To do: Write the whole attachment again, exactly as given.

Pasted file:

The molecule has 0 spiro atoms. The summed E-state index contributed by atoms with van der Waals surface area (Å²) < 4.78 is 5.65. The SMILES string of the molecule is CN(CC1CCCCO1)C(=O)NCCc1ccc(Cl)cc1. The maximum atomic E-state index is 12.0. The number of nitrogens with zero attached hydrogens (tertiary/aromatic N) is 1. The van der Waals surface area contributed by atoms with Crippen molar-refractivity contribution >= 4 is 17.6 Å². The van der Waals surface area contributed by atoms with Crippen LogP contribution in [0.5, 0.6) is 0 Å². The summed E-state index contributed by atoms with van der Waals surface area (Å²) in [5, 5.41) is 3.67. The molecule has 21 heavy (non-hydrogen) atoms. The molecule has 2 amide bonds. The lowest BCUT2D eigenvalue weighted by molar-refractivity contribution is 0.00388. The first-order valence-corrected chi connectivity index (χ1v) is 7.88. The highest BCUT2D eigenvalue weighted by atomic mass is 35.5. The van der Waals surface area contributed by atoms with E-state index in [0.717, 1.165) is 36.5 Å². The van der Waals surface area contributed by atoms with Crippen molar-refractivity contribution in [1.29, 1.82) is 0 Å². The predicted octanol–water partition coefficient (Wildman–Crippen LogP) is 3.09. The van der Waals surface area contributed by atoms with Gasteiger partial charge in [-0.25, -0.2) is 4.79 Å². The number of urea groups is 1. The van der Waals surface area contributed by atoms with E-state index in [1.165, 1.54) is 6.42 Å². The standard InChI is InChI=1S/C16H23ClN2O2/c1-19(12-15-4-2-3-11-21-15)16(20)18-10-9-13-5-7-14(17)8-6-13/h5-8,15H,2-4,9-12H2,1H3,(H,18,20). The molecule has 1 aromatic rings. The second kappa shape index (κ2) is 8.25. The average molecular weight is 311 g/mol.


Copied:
The molecule has 0 spiro atoms. The summed E-state index contributed by atoms with van der Waals surface area (Å²) < 4.78 is 5.65. The SMILES string of the molecule is CN(CC1CCCCO1)C(=O)NCCc1ccc(Cl)cc1. The maximum atomic E-state index is 12.0. The number of nitrogens with zero attached hydrogens (tertiary/aromatic N) is 1. The van der Waals surface area contributed by atoms with Crippen molar-refractivity contribution >= 4 is 17.6 Å². The van der Waals surface area contributed by atoms with Crippen LogP contribution in [0.5, 0.6) is 0 Å². The summed E-state index contributed by atoms with van der Waals surface area (Å²) in [5, 5.41) is 3.67. The molecule has 21 heavy (non-hydrogen) atoms. The molecule has 2 amide bonds. The lowest BCUT2D eigenvalue weighted by molar-refractivity contribution is 0.00388. The first-order valence-corrected chi connectivity index (χ1v) is 7.88. The highest BCUT2D eigenvalue weighted by atomic mass is 35.5. The van der Waals surface area contributed by atoms with E-state index in [0.717, 1.165) is 36.5 Å². The van der Waals surface area contributed by atoms with Crippen molar-refractivity contribution in [1.29, 1.82) is 0 Å². The predicted octanol–water partition coefficient (Wildman–Crippen LogP) is 3.09. The van der Waals surface area contributed by atoms with Gasteiger partial charge in [-0.25, -0.2) is 4.79 Å². The number of urea groups is 1. The van der Waals surface area contributed by atoms with E-state index in [1.165, 1.54) is 6.42 Å². The standard InChI is InChI=1S/C16H23ClN2O2/c1-19(12-15-4-2-3-11-21-15)16(20)18-10-9-13-5-7-14(17)8-6-13/h5-8,15H,2-4,9-12H2,1H3,(H,18,20). The molecule has 1 aromatic rings. The second kappa shape index (κ2) is 8.25. The average molecular weight is 311 g/mol.